Academic journal article The Beethoven Journal

Letters to the Editor

Academic journal article The Beethoven Journal

Letters to the Editor

Article excerpt

Concerning Various Aspects of the Immortal Beloved Question (Including the Candidacy of Almerie Esterhazy) and Beethoven's Hair

To the Editor:

The Summer 2000 Journal's leading article brings a provocatively fresh approach to the longbaffling Immortal Beloved question. Certain reservations come to mind, however, that appear to me to redound against serious consideration of either Almerie Esterházy or Antonie Brentano as Beethoven's beloved. Following the format of your own Miscellanea, here are a few pertinent items of mine.

Item 1. The one Beethoven met in 1811 and longed to make his wife, judging by a certain question-and-answer exchange five years later with Fanny's father, seems an unlikely clue in attempting to identify his Immortal Beloved, considering that Giannatasio's question concerned not deep love, but any possible thoughts of marriage.

Often overlooked is the literal wording of Fanny's report that her father thought Beethoven could rescue himself from his unfortunate domestic condition only by marriage ("a brave loving wife" in the journalistic tradition], "did he know anybody, etc." although Fanny, too, romanticized Beethoven's reply, it was apparently marriage itself he longed for - the Hausligkeit (home life) of a later journal.

Whoever fit the picture of a suitable wife would most likely be musical, single and free of the onus of nobility; somebody "of my class," Beethoven had assured a friend a decade earlier as a condition of marriage. This stipulation appears to preclude young Countess Almerie Esterházy, even if Beethoven did possibly meet her in 1811 and not as alternatively supposed at Eisenstadt in 1807, or several years later on his brother's street in Rauhensteingasse.

He could hardly have been thinking of firmly-married Antonie Brentano, despite Solomon's concerted effort to establish a meeting in 1810, rather than, as widely accepted, in her father's house as a girl.

Nor could she have been Josephine Brunswick, though she is still a plausible Immortal Beloved, thanks in part, to the remarkable similarity of wording and tone of that love letter and those Beethoven wrote his "Angel, his All," (meine Ich [self]) - at the time of the one known romance of his life during Josephine's widowhood. However, not only had Beethoven met her long before this, but early in 1810 she had remarried for her children's sake a titled baron.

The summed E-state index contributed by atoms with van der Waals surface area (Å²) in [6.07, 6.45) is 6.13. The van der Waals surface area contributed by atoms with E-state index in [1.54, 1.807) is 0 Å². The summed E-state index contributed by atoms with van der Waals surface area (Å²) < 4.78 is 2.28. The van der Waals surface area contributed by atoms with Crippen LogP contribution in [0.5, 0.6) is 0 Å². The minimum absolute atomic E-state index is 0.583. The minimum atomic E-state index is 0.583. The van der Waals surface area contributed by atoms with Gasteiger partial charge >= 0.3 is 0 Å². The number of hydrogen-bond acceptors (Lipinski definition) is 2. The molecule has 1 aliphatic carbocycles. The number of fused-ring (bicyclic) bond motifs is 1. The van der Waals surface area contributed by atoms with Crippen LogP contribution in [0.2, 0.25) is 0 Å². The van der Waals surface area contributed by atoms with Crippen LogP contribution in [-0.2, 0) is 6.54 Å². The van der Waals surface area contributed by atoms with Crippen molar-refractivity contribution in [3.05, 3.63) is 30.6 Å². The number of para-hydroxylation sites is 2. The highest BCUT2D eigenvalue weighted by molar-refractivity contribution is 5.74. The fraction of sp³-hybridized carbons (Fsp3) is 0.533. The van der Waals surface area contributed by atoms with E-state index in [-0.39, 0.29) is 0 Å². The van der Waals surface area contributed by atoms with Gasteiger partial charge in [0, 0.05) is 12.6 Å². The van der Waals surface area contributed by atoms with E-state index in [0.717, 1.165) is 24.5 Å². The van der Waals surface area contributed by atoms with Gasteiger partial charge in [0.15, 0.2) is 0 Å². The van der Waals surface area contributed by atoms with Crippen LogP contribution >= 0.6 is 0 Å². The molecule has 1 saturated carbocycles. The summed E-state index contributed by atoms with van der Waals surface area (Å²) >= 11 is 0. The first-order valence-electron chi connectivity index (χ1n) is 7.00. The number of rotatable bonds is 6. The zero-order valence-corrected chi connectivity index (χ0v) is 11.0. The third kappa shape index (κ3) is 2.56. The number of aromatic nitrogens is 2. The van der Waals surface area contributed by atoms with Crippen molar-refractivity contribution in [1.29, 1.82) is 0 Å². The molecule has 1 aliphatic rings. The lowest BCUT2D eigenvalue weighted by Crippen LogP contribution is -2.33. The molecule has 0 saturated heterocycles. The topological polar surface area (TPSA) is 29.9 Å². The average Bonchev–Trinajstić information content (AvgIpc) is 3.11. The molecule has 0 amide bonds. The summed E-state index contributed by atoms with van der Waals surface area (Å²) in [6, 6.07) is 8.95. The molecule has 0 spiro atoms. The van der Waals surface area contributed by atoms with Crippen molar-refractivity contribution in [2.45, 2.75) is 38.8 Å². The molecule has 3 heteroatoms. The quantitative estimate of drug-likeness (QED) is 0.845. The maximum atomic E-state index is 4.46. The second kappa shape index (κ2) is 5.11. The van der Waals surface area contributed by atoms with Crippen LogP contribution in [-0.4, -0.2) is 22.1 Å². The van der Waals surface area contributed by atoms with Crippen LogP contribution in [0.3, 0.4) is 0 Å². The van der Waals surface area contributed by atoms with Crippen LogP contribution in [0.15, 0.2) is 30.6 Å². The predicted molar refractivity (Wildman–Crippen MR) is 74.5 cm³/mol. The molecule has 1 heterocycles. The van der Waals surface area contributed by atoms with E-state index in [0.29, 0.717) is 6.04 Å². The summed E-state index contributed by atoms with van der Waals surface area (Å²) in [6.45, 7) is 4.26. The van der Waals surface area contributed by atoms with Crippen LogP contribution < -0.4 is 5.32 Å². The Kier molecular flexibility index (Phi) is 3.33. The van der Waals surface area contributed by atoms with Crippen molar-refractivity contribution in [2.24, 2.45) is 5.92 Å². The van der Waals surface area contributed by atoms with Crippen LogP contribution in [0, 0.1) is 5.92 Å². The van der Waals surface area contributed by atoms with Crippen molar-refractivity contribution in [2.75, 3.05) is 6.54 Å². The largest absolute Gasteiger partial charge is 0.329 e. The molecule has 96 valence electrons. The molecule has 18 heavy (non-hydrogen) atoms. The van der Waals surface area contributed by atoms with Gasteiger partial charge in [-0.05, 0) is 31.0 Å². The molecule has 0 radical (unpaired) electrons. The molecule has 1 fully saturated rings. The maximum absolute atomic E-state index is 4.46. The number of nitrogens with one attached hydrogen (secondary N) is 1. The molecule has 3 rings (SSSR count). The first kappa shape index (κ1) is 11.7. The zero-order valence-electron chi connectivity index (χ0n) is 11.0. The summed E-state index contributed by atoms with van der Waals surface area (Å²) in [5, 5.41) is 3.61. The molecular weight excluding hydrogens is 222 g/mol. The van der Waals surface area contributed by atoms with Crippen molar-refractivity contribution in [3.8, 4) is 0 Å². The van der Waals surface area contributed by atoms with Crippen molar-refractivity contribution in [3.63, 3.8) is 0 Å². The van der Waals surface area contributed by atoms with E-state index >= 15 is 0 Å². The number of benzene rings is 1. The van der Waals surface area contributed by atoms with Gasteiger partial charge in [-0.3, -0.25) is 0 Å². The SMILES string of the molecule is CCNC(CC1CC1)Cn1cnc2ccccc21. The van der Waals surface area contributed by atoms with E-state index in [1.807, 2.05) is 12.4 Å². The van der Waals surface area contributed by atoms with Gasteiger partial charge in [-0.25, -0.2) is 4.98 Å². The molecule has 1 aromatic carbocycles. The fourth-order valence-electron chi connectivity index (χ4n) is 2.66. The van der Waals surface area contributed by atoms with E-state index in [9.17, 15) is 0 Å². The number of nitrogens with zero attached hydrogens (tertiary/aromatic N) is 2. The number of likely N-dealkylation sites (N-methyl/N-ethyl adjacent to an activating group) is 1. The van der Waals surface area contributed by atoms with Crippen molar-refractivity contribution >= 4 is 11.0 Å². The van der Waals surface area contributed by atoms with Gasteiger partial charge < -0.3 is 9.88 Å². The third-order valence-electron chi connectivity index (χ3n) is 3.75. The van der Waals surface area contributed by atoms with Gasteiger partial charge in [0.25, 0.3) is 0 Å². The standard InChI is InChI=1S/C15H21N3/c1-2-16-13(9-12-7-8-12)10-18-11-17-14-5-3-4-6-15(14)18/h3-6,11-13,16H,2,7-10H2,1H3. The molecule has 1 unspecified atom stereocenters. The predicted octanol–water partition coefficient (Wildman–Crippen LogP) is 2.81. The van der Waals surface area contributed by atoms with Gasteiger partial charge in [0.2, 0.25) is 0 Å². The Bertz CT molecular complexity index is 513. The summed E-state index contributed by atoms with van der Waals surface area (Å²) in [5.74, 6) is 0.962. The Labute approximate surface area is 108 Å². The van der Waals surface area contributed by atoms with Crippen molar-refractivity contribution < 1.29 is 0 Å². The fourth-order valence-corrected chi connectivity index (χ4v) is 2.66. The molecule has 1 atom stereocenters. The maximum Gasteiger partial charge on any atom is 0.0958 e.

So great a blow appears to have precipitated Beethoven's so-called courtship period, in earnest quest for a congenial wife and the joy of a home of his own. Who then might be the one he so desperately hoped to marry after their meeting in 1811? It is a pertinent fact that the only woman he is positively known to have met in precisely 1811 was the young Berlin singer, Amalie Sebald, who seems to have had all the appropriate assets. She was not only talented but had as well the dual attributes of being both single and untitled.

This is not to equate Amalie with the Immortal Beloved, but simply to see in her an ideal mate as apparently Beethoven did himself. "A wife, to a man of Beethoven's nature was absolutely necessary to the full human life," noted critic J. W. N. Sullivan, to whom it seemed that what he craved more than any particular woman was the married state itself.

Item 2. Who may have been in Beethoven's mind while composing his moving song: "To the Beloved" Lite in 1811 remains a mystery.

That Antonie Brentano apparently asked for a copy of her own is a far cry from an autographed love offering composed for her. And the song's sad wording hardly tallies with the exuberant state of mind or even "serious stimulation of his feelings" that Pulkert perceives in connection with Almerie at this time - a consideration of some importance, given Goldschmidt's conviction that "all Beethoven's songs were biographical." Although Amalie Sebald (his nominee) is a possibility timewise, there is no known evidence of Beethoven's ever having called her, or anybody but Josephine, Beloved. …

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